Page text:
What kind of people do you consider as beautiful and that you definitely would recommend modeling branded clothing? Those who have tantalizing blue eyes or those who showcase beautifully sculpted body? How about women with sexy curves and flawless white skin, or men with 6-pack abs and prominent biceps and triceps? If that’s the case, then what would you think if you see people with disabilities pose for a catalog and model dresses, shoes and bags?
It is not surprising that people will be astonished or will look perplexed when they see apparels modeled by persons with a missing leg or a short arm. They would not hesitate to think or ask what happened to that brand or that store.
Well, to Nordstrom that does not matter. This American fashion retailer company has been featuring models with disabilities in their ad campaigns since 1997. Because of that, the company was made as an industry leader for taking the first step of broadening the definition and perception of beauty.
Just recently, the company again featured disabled people to model their clothing, shoes and bags. In their biggest Anniversary sale, the retailer company did not only slash big prices from their items and products but again showcase the beauty of those who are physically challenged.
In their July catalog, readers will not only see previews of the popular anniversary sale, but they will also notice a few models that are physically impaired. Those brave models who posed for the catalog were:
- Jillian Mercado – a woman who have muscular dystrophy (a muscle disease that is characterized by progressive skeletal muscle weakness and defects on the muscle protein, resulting to loss of ability to walk). She posed in the catalog on her wheelchair modeling a leather boot.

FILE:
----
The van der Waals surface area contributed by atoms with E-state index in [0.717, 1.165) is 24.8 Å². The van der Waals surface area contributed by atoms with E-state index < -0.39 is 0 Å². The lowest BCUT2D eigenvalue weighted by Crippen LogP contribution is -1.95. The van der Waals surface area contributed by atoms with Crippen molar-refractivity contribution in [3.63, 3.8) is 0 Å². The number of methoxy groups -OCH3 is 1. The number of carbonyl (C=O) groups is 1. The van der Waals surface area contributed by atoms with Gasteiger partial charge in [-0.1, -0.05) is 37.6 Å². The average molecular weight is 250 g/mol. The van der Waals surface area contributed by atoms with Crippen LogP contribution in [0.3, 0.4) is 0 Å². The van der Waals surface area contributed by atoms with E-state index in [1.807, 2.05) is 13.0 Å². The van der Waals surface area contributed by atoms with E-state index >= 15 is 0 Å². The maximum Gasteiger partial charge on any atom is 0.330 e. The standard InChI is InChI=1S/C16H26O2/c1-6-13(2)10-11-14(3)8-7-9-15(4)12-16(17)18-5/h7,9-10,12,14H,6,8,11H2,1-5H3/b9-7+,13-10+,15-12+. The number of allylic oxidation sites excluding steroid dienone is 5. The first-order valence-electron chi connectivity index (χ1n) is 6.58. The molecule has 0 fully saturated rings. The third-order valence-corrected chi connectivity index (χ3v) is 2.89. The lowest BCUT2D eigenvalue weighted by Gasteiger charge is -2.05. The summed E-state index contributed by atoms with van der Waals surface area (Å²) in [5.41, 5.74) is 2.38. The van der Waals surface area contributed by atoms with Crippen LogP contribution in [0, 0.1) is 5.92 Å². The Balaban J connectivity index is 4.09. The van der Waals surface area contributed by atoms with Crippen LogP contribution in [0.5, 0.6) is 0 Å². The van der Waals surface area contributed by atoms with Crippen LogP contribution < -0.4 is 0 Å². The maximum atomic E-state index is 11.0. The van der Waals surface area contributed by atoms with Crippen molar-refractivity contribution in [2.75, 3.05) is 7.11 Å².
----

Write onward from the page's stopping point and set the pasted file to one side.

- Alex Minsky – a former marine who lost his right leg in Afghanistan when his truck ran over an explosive. Using his prosthetics, he modeled several pairs of branded shoes. He confidently made a number of poses for the July catalog.
- Shaholly Ayers – an actress who underwent an amputation below the elbow. She beautifully projects while holding one of Nordstrom’s featured handbags.
According to a representative from Global Disability Inclusion consulting firm, Meg O’Connell, companies will gain an advantage once they begin to comprehend that people who are physically challenged or impaired are a big and significant part of the consumers’ population. She even added that she constantly repeat this claim when she is speaking publicly to make those companies, who offer a limited selection of plus-sized apparels, realize that the country is made up of different kinds of people – different sizes, shapes, and color. She stated that exclusivity is definitely out.
Nordstrom took the first step of expanding the traditional standard of beauty. With the company’s courageous act of letting physically disabled people model and pose for their catalog is something that is to be looked up to in the fashion industry.
Audience and other viewers may find it perplexing at first, but this will be a stepping stone for them to embrace differences in every person. Let’s give a big round of applause to Nordstrom for taking that first step.